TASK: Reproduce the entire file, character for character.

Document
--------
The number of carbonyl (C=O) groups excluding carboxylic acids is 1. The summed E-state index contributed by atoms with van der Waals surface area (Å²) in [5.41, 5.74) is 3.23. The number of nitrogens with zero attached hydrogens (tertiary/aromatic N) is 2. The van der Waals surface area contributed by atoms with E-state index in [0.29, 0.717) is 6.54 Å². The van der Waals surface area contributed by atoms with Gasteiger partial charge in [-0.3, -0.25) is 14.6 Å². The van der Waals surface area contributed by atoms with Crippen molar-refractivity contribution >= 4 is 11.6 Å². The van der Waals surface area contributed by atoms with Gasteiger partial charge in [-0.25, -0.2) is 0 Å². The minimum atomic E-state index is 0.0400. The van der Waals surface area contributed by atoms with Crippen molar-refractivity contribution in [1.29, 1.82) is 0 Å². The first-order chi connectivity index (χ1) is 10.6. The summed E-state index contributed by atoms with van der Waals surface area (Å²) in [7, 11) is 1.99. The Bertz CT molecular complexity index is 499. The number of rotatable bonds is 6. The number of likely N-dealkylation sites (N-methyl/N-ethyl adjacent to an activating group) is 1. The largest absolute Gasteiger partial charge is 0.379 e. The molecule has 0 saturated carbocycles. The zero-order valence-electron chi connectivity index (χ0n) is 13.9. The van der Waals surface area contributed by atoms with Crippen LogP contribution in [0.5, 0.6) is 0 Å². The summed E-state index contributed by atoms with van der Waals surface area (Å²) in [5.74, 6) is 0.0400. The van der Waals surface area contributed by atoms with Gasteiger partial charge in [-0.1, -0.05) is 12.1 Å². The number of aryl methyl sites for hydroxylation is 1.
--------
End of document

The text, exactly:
The number of carbonyl (C=O) groups excluding carboxylic acids is 1. The summed E-state index contributed by atoms with van der Waals surface area (Å²) in [5.41, 5.74) is 3.23. The number of nitrogens with zero attached hydrogens (tertiary/aromatic N) is 2. The van der Waals surface area contributed by atoms with E-state index in [0.29, 0.717) is 6.54 Å². The van der Waals surface area contributed by atoms with Gasteiger partial charge in [-0.3, -0.25) is 14.6 Å². The van der Waals surface area contributed by atoms with Crippen molar-refractivity contribution >= 4 is 11.6 Å². The van der Waals surface area contributed by atoms with Gasteiger partial charge in [-0.25, -0.2) is 0 Å². The minimum atomic E-state index is 0.0400. The van der Waals surface area contributed by atoms with Crippen molar-refractivity contribution in [1.29, 1.82) is 0 Å². The first-order chi connectivity index (χ1) is 10.6. The summed E-state index contributed by atoms with van der Waals surface area (Å²) in [7, 11) is 1.99. The Bertz CT molecular complexity index is 499. The number of rotatable bonds is 6. The number of likely N-dealkylation sites (N-methyl/N-ethyl adjacent to an activating group) is 1. The largest absolute Gasteiger partial charge is 0.379 e. The molecule has 0 saturated carbocycles. The zero-order valence-electron chi connectivity index (χ0n) is 13.9. The van der Waals surface area contributed by atoms with Crippen LogP contribution in [0.5, 0.6) is 0 Å². The summed E-state index contributed by atoms with van der Waals surface area (Å²) in [5.74, 6) is 0.0400. The van der Waals surface area contributed by atoms with Gasteiger partial charge in [-0.1, -0.05) is 12.1 Å². The number of aryl methyl sites for hydroxylation is 1.